Mapping the journey

One of the first things involved in developing a journey brain is to map out the journey in question. At a high level this is what’s involved, for any journey.

  • Vision: the destination, goals and values which guide your staff’s behaviour and approach.
  • Now: get a good sense of where you are now, what do you already have that will help you get to the destination, what’s missing. What insight or research is needed to inform you, what are those on decision journey thinking, feeling, saying, doing at each step of that journey that will help you understand how to better support them?
  • Steps and milestones: what’s the route to the end point and how do you know when you’ve reach which stage. What’s the timescale. Be specific – when we get here, we will have x clients, have reached £y turnover, have a fully- resourced team, have funding in place.
  • Plan: create a more detailed map of what will be involved, what activity you need to undertake. Manage that plan as you would any project.
  • Kit: what tools, processes, systems, tech, materials, knowledge, resources and skills do you have and what’s needed. As with any journey, you need to be properly equipped before you start!
  • Communication: critically important, both to engage people in the first place and to keep them up-to-date with progress of any project. Helps them know the destination, get on board with the journey and understand what their contribution will be.
  • Review: do this regularly and link to the milestones you’ve set.

Andy Coghlan again: “Mapping the journey was a team endeavour. There’s physically going through the journeys as part of the user experience. We interviewed key stakeholders and customers. We used data and analytics and looked at the metrics. So, a mixture of observational and empirical. This got us to understanding the ‘now’ bit of your diagram. Then we talked about where we wanted to be and what the options were, using measurements to help prioritise the options based on where we felt the best returns will be, ease of implementation and value added.”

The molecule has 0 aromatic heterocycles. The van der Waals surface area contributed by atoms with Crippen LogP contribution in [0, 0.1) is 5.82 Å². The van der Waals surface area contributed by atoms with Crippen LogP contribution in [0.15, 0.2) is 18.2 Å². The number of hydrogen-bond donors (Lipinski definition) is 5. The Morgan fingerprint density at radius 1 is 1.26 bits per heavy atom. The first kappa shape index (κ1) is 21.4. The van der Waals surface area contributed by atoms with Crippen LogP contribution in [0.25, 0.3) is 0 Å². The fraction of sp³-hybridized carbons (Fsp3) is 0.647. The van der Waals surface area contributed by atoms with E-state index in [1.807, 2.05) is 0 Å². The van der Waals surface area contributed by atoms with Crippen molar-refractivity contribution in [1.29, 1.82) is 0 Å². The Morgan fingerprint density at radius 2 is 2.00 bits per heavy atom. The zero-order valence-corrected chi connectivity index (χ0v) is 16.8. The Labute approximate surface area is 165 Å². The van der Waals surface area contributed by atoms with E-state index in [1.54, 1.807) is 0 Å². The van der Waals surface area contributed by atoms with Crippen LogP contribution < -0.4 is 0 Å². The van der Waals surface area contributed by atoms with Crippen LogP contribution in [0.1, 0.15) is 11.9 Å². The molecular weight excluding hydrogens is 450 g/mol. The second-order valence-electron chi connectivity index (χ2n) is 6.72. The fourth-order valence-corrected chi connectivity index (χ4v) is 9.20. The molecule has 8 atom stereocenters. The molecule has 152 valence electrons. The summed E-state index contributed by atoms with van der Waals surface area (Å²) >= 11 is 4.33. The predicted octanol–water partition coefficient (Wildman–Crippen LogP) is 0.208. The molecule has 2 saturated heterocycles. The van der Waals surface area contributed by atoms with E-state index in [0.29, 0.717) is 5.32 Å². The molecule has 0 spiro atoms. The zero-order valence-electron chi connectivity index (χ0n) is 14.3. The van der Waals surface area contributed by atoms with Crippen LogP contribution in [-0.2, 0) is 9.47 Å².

Rachael Wheatley: “There’s an advantage in including quite a lot of people in mapping it in the first place because then you’re necessarily helping everyone to understand what their contribution is…. How often would you bring the team together?”

Andy Coghlan: “Monthly, for the steering or leadership group. Then there’s the working groups that might be meeting weekly for a period of time. Whatever works best for the organisation. The name you’ve used – “journey brain” – is just right. It’s about changing the mindset. A lot of it is helping to get people aligned to that way of thinking. And the reason I like to put the commercial aspects behind it is, there’s nothing that gets people aligned more than what it’s worth or costing you!”

Rachael Wheatley: “And what those numbers mean – for instance making life easier for the customer or getting more applications from prospective employees so that we can ensure we have the right skills and people in the business.”

The importance of getting people involved

As employees in a business, we never work in a vacuum. Everyone contributes.  For example:

  • The IT person knows what tech supports different journeys, whether that’s a CRM or finance system or operational tech that helps people get the job done and delivers great service.
  • Customer services people need to know what the customer’s journey to them has involved so they can pick up seamlessly from sales.
  • The HR manager needs to understand the person fit and what skills, learning and development is needed so that employees (including new ones) stay happy and motivated.
  • The procurement team needs to have a clear view of what kind of suppliers will ensure a productive and warm relationship.
  • Managers need to know where their team fits in to the different journeys so they can encourage them to fully contribute and feel they have part-ownership.

Whether people know it or not, these are marketing jobs – because they help someone to make a decision with which they remain happy. So, the more people are involved, the more the business has this journey brain, the happier your customers, users, employees, funders, suppliers will be! This is why we usually involve people outside the marketing team in our transformation programmes – they are much more likely to succeed and get traction.